What Happened: Thousands of people demanding the government's resignation and a sweeping overhaul of Lebanon's political system took to the streets of Beirut, Tripoli and other cities on Oct. 19 for the third day of nationwide protests, Al Jazeera and other news sources reported. Late in the day, AP reported that Samir Geagea, who heads the right-wing Lebanese Forces party, had asked his four ministers in the Cabinet to resign, saying he no longer believes the national unity government headed by Prime Minister Saad al-Hariri can steer the country out of a deepening economic crisis.
Why It Matters: The Cabinet ministers' resignations are another test for the al-Hariri government that has been shaken by the protests that have brought Lebanon to a standstill and undermined its political stability. Al-Hariri has given his deeply divided coalition until the evening of Oct. 21 to find ways to deal with the crisis, blaming them for refusing his proposed reform package.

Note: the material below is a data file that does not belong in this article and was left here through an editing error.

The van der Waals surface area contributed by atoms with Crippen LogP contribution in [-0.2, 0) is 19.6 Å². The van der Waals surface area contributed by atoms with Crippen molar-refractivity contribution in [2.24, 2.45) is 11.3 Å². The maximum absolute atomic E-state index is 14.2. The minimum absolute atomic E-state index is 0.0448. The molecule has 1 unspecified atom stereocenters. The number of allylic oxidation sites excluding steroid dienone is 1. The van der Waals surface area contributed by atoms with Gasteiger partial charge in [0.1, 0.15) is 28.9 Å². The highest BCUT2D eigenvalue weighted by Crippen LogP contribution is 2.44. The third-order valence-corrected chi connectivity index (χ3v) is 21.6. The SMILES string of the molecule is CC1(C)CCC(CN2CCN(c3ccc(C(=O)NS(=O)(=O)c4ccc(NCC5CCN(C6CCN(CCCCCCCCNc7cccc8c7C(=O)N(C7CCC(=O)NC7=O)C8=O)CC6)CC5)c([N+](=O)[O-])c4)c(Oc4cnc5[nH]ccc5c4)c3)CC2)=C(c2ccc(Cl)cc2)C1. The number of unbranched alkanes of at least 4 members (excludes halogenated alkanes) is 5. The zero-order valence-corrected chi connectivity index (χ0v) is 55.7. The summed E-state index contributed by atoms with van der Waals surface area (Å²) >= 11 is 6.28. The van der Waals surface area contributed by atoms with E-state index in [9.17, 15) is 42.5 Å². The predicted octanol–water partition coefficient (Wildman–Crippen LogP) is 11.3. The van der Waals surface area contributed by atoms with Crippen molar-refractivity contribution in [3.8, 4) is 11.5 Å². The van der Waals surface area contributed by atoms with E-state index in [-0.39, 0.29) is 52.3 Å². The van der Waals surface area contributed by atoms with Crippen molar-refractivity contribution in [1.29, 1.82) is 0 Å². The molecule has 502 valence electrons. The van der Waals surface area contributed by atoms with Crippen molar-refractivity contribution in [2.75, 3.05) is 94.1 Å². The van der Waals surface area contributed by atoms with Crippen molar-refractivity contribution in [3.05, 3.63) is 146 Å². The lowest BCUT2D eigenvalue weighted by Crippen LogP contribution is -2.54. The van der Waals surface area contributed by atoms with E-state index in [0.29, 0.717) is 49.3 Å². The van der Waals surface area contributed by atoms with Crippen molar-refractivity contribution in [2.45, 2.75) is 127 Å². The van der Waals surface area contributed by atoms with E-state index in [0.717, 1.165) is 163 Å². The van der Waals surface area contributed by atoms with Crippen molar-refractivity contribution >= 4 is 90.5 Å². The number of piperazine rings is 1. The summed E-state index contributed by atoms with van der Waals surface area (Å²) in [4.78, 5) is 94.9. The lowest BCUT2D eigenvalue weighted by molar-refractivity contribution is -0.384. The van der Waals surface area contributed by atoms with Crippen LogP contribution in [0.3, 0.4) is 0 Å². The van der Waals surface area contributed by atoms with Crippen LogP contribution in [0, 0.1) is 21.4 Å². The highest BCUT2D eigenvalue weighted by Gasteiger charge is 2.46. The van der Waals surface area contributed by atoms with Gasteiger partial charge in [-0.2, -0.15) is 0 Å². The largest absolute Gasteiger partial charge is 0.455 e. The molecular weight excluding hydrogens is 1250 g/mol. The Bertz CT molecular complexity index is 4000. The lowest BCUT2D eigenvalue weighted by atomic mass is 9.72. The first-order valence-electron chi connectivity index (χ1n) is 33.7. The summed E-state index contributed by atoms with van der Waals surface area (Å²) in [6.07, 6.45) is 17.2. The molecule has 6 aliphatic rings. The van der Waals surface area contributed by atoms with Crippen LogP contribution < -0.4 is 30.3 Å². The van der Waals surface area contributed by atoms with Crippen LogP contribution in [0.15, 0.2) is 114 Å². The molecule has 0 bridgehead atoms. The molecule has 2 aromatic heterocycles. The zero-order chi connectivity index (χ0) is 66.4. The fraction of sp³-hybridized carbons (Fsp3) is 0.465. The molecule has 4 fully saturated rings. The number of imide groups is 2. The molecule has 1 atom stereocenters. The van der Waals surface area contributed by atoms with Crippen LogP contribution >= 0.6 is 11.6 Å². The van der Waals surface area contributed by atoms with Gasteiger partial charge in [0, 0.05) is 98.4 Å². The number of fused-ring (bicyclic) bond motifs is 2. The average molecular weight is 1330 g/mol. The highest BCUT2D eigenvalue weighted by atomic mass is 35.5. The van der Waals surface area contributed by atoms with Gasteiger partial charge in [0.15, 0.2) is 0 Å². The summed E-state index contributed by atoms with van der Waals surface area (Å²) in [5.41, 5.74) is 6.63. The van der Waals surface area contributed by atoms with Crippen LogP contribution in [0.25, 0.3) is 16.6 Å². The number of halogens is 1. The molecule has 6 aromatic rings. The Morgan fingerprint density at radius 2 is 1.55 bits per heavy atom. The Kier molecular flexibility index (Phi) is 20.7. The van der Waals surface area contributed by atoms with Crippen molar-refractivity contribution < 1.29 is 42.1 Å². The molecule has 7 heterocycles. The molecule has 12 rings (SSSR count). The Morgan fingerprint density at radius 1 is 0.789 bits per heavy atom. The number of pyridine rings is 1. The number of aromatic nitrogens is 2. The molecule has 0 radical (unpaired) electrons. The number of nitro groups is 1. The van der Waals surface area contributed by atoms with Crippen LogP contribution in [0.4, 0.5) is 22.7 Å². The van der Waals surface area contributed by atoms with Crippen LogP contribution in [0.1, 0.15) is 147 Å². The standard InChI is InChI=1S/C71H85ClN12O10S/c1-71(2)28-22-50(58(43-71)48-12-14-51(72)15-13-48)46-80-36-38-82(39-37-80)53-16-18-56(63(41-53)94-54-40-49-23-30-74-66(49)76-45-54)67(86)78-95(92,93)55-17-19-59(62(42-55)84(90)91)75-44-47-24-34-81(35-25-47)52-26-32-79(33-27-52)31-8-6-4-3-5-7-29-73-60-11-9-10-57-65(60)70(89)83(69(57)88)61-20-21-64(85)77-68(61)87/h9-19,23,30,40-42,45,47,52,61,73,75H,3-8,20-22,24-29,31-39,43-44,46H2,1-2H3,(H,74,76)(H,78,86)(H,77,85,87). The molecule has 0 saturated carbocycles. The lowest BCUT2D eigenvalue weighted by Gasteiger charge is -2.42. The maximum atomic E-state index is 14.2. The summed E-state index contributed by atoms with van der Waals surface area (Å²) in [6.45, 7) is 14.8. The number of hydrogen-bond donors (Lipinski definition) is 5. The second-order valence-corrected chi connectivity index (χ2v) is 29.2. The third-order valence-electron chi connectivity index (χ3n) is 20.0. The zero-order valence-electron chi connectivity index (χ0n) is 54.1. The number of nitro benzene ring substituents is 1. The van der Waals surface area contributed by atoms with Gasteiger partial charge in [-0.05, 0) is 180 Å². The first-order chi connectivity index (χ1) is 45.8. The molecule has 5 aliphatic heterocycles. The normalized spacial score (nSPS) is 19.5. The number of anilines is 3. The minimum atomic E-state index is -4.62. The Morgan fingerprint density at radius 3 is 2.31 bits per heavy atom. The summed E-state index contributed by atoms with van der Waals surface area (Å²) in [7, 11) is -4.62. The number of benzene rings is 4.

Background: The protests are building on long-simmering anger in Lebanon at a ruling class that has divided power and amassed wealth but done little to fix the economy or repair the country's infrastructure.
- In Lebanon, All Roads Lead to Austerity (Oct. 7, 2019)
- Lebanon's Profligate Factions Gamble on a Foreign Rescue (June 5, 2019)
- Increasing U.S. Sanctions Pressure Raises the Risks of Iranian Retaliation (May 16, 2019)